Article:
Alaska is an ideal place to cruise, and cruising is an ideal way to see Alaska. The season is short—running from mid-May through September—but spectacular. An Alaska cruise offers stunning views on either side of the ship almost every day, so a balcony cabin, or at least an oceanview, is a must. Days at sea offer close-ups of majestic mountains, glaciers, and fjords—views that are only accessible from the water. Port days give cruisers a chance to experience the state’s cultural heritage, adventure into nature, or take a closer look at wildlife.
Peak or shoulder season almost doesn’t matter in Alaska, except in the cost of your cruise. May is the driest of the summer months so May cruises can offer the sunniest weather. Salmon are running at their peak in July and August, so fishing enthusiasts might want to choose those months to cruise. And if you hope to see the northern lights, plan to cruise in September; earlier in the summer, it’s just too bright at night to see them.
Where you’ll go and what you’ll do
Most Alaska cruises depart from Seattle or Vancouver for northbound or round-trip sailings, or from Seward or Whittier for southbound voyages. All of these destinations warrant pre- or post-cruise stays, so if you’ve got the time, tack on a few days to your trip. Vancouver offers urban amenities in a beautiful natural setting. Seward and Whittier are gateways to Anchorage, Denali National Park, and the Kenai Peninsula. If you want to do a land tour in Alaska, Princess and Holland America have cornered the market; they even run their own train cars and take over certain hotels in Denali.
Most cruises sail up the Inside Passage in southeast Alaska. Rainy Ketchikan is a mecca for salmon during the season. Take a half an hour to explore charming Creek Street, then head out of town for fishing, kayaking, or zip-line excursions. Juneau, the state capital, isn’t much of a town but you can find some local shops and the tourist-favorite Red Dog Saloon. The thing to do in Juneau is take a “flightseeing” or “heli-hiking” tour of the Mendenhall Glacier. If you’d rather save your cash, you can hike or take a bus to scenic overlooks for photo ops.
Skagway had its only heyday during the gold rush. The town originated to take cash off visitors, and these days, it’s still the same. You can ride the White Pass and Yukon Railroad, take a tour to see wildlife of all sorts, or shop along the photogenic main street. The National Park service offers free tours, which are informative and fun. Sitka, the former capital of Russian America, is the only real town on the itinerary. The sea otter excursions garner high marks, but you can easily spend the day visiting the local shops, watching Russian and native dances, exploring the historic Russian Bishop’s House, and learning about native cultures at the National Historical Park. Some ships also call at Prince Rupert, British Columbia, where you can take a trip to Canada’s only grizzly bear sanctuary, and Victoria, with its world-famous gardens.
Cruise days are also highlights. Some ships take a side trip up Tracy Arm Fjord, with its stunning mountain scenery and waterfalls. Hubbard Glacier and Glacier Bay are popular places to watch glaciers calving up close. The Inside Passage itself offers beautiful scenery on both sides of the ship for much of the trip.
Which cruise lines sail to Alaska?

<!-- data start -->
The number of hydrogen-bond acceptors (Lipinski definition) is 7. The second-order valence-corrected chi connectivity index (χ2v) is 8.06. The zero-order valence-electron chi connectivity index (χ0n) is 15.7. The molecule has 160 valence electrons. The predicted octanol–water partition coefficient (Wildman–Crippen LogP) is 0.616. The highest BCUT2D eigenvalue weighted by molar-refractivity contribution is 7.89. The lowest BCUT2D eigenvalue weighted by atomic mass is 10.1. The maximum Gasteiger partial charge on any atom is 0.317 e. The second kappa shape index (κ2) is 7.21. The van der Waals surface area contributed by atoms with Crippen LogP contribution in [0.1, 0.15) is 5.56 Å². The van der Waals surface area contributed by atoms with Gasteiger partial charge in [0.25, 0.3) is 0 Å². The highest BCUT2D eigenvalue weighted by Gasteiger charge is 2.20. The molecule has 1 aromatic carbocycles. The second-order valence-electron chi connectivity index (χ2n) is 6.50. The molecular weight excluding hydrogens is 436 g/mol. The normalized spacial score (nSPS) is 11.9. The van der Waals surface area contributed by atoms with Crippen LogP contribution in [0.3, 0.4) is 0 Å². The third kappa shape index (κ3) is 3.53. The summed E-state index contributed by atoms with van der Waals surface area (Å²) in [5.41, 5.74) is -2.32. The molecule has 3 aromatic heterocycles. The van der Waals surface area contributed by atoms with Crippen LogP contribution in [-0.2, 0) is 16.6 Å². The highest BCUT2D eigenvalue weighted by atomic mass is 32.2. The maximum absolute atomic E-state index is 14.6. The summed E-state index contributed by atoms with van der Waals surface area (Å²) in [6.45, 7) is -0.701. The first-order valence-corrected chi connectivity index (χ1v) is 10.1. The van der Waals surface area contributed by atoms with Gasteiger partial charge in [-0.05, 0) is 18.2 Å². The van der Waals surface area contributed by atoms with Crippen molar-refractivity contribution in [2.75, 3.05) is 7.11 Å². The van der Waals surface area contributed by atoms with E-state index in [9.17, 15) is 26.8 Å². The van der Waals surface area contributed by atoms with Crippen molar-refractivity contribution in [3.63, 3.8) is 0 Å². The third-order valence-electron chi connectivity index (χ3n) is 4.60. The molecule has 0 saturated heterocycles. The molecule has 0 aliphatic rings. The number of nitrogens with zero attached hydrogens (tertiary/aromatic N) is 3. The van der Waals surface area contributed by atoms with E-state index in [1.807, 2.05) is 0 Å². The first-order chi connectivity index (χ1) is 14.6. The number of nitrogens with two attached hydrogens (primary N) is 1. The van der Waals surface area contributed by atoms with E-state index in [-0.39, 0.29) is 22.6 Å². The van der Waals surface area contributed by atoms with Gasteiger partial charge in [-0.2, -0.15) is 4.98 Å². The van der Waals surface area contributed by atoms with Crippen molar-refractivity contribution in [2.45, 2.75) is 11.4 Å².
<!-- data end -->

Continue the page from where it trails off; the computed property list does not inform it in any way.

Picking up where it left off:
You’ll find Alaska sailings on all the mainstream and premium lines, as well as on a few luxury lines. Here’s what the cruise lines are offering:
Carnival: Carnival sails seven-night cruises departing from Vancouver or Whittier aboard the Carnival Spirit. Itineraries include round-trip Glacier Bay voyages and one-way northbound and southbound sailings.
Celebrity: Celebrity sails seven-, 10-, 13-, and 14-night cruises departing from Los Angeles, San Francisco, Seattle, Seward, and Vancouver aboard the Infinity, Mercury, and Summit. Itineraries include northbound and southbound sailings as well as Hubbard Glacier and “Ultimate Alaska” cruises.
Holland America: Holland America sails seven-night cruises departing from Seattle, Seward, and Vancouver aboard the ms Amsterdam, ms Noordam, ms Oosterdam, ms Ryndam, ms Statendam, ms Veendam, ms Volendam, ms Westerdam, ms Zaandam, and ms Zuiderdam. Itineraries include “Alaskan Explorer” cruises to Glacier Bay, Hubbard Glacier, or Tracy Arm; northbound and southbound “Glacier Discovery” cruises; and Glacier Bay Inside Passage cruises.
Norwegian: Norwegian runs seven-night cruises departing from Seattle and Vancouver aboard the Norwegian Pearl, Norwegian Star, Norwegian Sun, and Norwegian Wind. Itineraries include round-trip Glacier Bay and Sawyer Glacier cruises.
Princess: Princess sails seven- and 10-night cruises departing from San Francisco, Seattle, Vancouver, and Whittier aboard the Coral Princess, Dawn Princess, Diamond Princess, Golden Princess, Island Princess, Pacific Princess, Regal Princess, Sapphire Princess, and Sun Princess. Itineraries include round-trip Inside Passage and one-way “Voyage of the Glaciers” cruises.
Regent Seven Seas: Regent sails one-way seven-night cruises departing from Seward, Vancouver, or Whittier aboard the Seven Seas Mariner. The line also runs an 11-night repositioning cruise out of San Francisco.
Royal Caribbean: Royal Caribbean sails mostly seven- and nine-night cruises departing from Seattle, Seward, and Vancouver aboard the Radiance of the Seas, Serenade of the Seas, and Vision of the Seas. Itineraries include northbound, southbound, Tracy Arm, and Hubbard Glacier sailings.
Silversea: Silversea sails nine- and 12-night cruises departing from San Francisco and Vancouver aboard the Silver Shadow.
For more information about any Alaska cruises, contact the cruise line or a travel agent.
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